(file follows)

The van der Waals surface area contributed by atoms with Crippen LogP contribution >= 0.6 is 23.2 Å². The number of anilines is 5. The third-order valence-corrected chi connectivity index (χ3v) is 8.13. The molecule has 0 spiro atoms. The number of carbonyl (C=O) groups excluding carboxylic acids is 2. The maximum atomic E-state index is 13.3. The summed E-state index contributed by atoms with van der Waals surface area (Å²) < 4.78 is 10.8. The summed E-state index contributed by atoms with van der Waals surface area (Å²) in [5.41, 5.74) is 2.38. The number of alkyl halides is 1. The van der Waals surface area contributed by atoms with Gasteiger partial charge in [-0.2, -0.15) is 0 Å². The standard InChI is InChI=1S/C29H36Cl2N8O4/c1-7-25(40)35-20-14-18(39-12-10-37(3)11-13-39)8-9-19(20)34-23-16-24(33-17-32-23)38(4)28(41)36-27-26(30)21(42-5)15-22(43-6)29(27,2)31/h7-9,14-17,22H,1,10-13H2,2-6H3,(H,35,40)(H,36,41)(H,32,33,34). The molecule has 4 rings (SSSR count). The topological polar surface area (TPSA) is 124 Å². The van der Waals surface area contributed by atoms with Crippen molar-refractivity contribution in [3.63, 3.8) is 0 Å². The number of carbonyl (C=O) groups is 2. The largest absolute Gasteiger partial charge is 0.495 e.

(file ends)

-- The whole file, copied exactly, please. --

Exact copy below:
The van der Waals surface area contributed by atoms with Crippen LogP contribution >= 0.6 is 23.2 Å². The number of anilines is 5. The third-order valence-corrected chi connectivity index (χ3v) is 8.13. The molecule has 0 spiro atoms. The number of carbonyl (C=O) groups excluding carboxylic acids is 2. The maximum atomic E-state index is 13.3. The summed E-state index contributed by atoms with van der Waals surface area (Å²) < 4.78 is 10.8. The summed E-state index contributed by atoms with van der Waals surface area (Å²) in [5.41, 5.74) is 2.38. The number of alkyl halides is 1. The van der Waals surface area contributed by atoms with Gasteiger partial charge in [-0.2, -0.15) is 0 Å². The standard InChI is InChI=1S/C29H36Cl2N8O4/c1-7-25(40)35-20-14-18(39-12-10-37(3)11-13-39)8-9-19(20)34-23-16-24(33-17-32-23)38(4)28(41)36-27-26(30)21(42-5)15-22(43-6)29(27,2)31/h7-9,14-17,22H,1,10-13H2,2-6H3,(H,35,40)(H,36,41)(H,32,33,34). The molecule has 4 rings (SSSR count). The topological polar surface area (TPSA) is 124 Å². The van der Waals surface area contributed by atoms with Crippen molar-refractivity contribution in [3.63, 3.8) is 0 Å². The number of carbonyl (C=O) groups is 2. The largest absolute Gasteiger partial charge is 0.495 e.